This is in line with Rogers’ (1995) and Cowley’s (2006) findings, who say that a whole-school behaviour policy is effective when it:- •Is created in conjunction with all the staff •undergoes a continuous process of change •is consistently applied All pupils at the school carry a travelling diary to lessons in which homework and behavioural issues such as lateness are monitored and recorded. The ‘travelling diary’ contains a summary of the school’s behaviour policy and expectations – further ensuring that the students are aware of the policy contents.

Assemblies on the theme of respect and behaviour are also delivered to the pupils on a regular basis. “The behaviour policy is well constructed and understood by most students and applied evenly by all staff. ” (Ofsted, 2007) The school has in place a system of sanctions and rewards to deal with negative and positive behaviour respectively. Depending on the severity of the negative behaviour in the school, the sanctions range from a verbal ‘telling off’ to the child being placed in the school’s isolation unit. Sanctions are there to offer corrective measures to indicate to the perpetrator that the displayed behaviour is not acceptable and provide and opportunity for the individual to redeem him/her self. ” (Swanlea School Behaviour Policy) The behaviour policy states that the school aims to support a positive learning environment for students through the use of rewards for good behaviour. This ranges from praise from the teacher to formal awards and prizes at the school’s annual awards ceremony and during assemblies. This in reflected by Cowley (2006) who says: Using rewards is one of the most effective ways of getting better behaviour…. This will help you maintain a positive focus and atmosphere in your classroom. ” (Cowley, 2006, p81) However, it is challenged by Kyriacou (1998) who argues that it is ‘effective teaching’ not rewards that create better behaviour. “The most important point to bear in mind in considering discipline is that creating the necessary order is more to do with the skills involved in effective teaching in general than it is to do with how you deal with pupil misbehaviour itself. (Kyriacou, 1998, p79) To sum up, from classroom observations at my placement school I frequently observed incidents of students’ bad behaviour and how these incidents were dealt with in the design and technology department. It was apparent that the design and technology department, like the rest of the school, is closely following the guidance in the behaviour policy and is very efficient at dealing with bad behaviour. This appears to have a positive impact on the school in that it creates a safe environment for the pupils.

However, on a daily basis I observed poorly behaved children being given break time detentions and several children receiving the ‘ultimate sanction’ of the isolation unit. While this appears to be effective in that it creates an ordered classroom environment for teaching and learning to take place, I frequently observed the well behaved pupils going un-noticed in the school’s efforts to stamp out bad behaviour. .“We can get trapped into giving lots of rewards to our tricky students, to keep them onside and get them to co-operate.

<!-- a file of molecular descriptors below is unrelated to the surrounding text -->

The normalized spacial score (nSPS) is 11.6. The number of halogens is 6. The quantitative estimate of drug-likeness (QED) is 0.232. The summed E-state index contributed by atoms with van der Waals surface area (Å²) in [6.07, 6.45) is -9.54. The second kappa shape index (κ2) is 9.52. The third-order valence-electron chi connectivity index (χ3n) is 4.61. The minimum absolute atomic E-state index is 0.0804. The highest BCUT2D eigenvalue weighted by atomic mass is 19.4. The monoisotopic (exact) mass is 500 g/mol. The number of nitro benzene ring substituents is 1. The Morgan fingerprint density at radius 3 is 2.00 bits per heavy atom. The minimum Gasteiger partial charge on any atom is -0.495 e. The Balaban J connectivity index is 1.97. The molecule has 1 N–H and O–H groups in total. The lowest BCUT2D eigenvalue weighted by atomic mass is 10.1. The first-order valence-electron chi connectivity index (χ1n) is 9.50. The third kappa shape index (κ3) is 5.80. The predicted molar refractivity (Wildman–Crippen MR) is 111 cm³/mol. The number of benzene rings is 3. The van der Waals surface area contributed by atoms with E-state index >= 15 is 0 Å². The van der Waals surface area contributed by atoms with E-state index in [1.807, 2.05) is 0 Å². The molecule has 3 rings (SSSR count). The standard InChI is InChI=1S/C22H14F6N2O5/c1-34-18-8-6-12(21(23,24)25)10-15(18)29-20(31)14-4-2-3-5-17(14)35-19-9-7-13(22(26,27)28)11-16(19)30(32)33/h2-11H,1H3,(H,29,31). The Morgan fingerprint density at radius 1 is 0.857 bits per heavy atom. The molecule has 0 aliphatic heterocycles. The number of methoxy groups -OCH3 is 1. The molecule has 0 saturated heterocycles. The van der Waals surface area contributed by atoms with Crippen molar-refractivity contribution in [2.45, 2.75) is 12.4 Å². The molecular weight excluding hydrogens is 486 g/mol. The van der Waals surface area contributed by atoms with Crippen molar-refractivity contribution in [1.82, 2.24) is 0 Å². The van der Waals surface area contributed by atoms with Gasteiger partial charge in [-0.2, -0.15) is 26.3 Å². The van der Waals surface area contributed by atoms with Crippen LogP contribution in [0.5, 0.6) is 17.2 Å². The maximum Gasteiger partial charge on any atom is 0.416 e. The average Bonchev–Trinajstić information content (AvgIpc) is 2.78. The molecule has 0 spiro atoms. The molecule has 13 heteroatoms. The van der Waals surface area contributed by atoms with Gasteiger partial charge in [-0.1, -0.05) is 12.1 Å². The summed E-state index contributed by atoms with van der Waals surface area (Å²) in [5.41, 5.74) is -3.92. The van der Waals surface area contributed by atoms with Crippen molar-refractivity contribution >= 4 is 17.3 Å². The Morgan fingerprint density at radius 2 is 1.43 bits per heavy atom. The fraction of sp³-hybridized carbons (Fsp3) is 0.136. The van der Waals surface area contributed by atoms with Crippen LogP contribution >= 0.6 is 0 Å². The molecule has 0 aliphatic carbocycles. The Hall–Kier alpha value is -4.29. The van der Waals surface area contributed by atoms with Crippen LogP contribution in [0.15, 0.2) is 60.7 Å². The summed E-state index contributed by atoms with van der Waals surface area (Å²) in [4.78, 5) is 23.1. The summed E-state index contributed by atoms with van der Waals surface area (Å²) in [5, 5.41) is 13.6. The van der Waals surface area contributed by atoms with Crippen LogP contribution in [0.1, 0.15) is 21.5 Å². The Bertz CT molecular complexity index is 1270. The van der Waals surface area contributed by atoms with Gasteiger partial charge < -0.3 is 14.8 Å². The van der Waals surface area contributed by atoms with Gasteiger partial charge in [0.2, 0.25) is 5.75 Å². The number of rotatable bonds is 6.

But don’t overlook those children who work hard all the time – they deserve to receive recognition for their efforts as well. ” (Cowley, 2006, p83) This suggests that their behaviour policy is not working as effectively as it could and that a solution could be to have, embedded in the behaviour policy, a system of rewarding good behaviour and recognising hard working children, as well as responding to the students’ bad behaviour. References •Cowley, S. 2006), Getting the Buggers to Behave, Continuum International Publishing Group, London •HMSO (1989) The Elton Report: Enquiry into Discipline in Schools, Her Majesty’s Stationery Office, London •Kyriacou, C (1998), Essential Teaching Skills, Nelson Thornes Ltd, Cheltenham •Laslett, R and Smith, C (1984) Effective Classroom Management, Croom Helm Ltd, Kent •Rogers, B (2006) Classroom Behaviour: A Practical Guide for Effective Teaching, Behaviour Management and Colleague Support, Paul Chapman Publishing, London •Rogers, B (1995) Behaviour Management: A Whole-School Approach, Scholastic Australia, Gosford •Swanlea School Behaviour Policy, London Web references •Behaviour4Learning. Accessed 20. 11. 08 www. behaviour4learning. ac. uk •Department for Children, Schools and Families. Accessed 20. 11. 08; www. standards. dfes. gov. uk •Office for Standards in Education. Accessed 20. 11. 08 www. ofsted. gov. uk •Teachernet. Accessed 20. 11. 08 www. teachernet. gov. uk